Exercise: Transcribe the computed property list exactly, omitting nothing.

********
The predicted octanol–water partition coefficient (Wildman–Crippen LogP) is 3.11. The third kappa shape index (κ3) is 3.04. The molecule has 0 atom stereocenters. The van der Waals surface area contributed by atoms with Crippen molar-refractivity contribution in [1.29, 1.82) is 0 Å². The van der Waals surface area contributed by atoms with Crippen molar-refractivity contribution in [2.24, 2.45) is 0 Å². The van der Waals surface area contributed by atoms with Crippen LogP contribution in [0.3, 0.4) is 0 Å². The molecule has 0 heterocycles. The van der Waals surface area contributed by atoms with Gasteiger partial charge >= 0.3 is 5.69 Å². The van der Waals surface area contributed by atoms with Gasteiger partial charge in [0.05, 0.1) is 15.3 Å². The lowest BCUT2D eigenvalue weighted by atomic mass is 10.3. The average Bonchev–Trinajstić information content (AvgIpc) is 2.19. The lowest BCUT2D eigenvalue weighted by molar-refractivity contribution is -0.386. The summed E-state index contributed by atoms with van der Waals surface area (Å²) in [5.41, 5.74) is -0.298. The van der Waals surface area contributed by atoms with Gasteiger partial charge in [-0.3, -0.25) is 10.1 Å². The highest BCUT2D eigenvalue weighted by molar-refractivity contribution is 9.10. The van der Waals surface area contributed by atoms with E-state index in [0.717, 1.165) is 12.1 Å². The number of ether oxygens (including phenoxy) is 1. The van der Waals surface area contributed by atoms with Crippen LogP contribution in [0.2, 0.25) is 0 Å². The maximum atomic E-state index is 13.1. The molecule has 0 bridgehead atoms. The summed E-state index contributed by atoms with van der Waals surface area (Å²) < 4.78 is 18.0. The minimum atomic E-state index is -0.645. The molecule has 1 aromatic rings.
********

The predicted octanol–water partition coefficient (Wildman–Crippen LogP) is 3.11. The third kappa shape index (κ3) is 3.04. The molecule has 0 atom stereocenters. The van der Waals surface area contributed by atoms with Crippen molar-refractivity contribution in [1.29, 1.82) is 0 Å². The van der Waals surface area contributed by atoms with Crippen molar-refractivity contribution in [2.24, 2.45) is 0 Å². The van der Waals surface area contributed by atoms with Crippen LogP contribution in [0.3, 0.4) is 0 Å². The molecule has 0 heterocycles. The van der Waals surface area contributed by atoms with Gasteiger partial charge >= 0.3 is 5.69 Å². The van der Waals surface area contributed by atoms with Gasteiger partial charge in [0.05, 0.1) is 15.3 Å². The lowest BCUT2D eigenvalue weighted by atomic mass is 10.3. The average Bonchev–Trinajstić information content (AvgIpc) is 2.19. The lowest BCUT2D eigenvalue weighted by molar-refractivity contribution is -0.386. The summed E-state index contributed by atoms with van der Waals surface area (Å²) in [5.41, 5.74) is -0.298. The van der Waals surface area contributed by atoms with Gasteiger partial charge in [-0.3, -0.25) is 10.1 Å². The highest BCUT2D eigenvalue weighted by molar-refractivity contribution is 9.10. The van der Waals surface area contributed by atoms with E-state index in [0.717, 1.165) is 12.1 Å². The number of ether oxygens (including phenoxy) is 1. The van der Waals surface area contributed by atoms with Crippen LogP contribution in [0.2, 0.25) is 0 Å². The maximum atomic E-state index is 13.1. The molecule has 0 bridgehead atoms. The summed E-state index contributed by atoms with van der Waals surface area (Å²) < 4.78 is 18.0. The minimum atomic E-state index is -0.645. The molecule has 1 aromatic rings.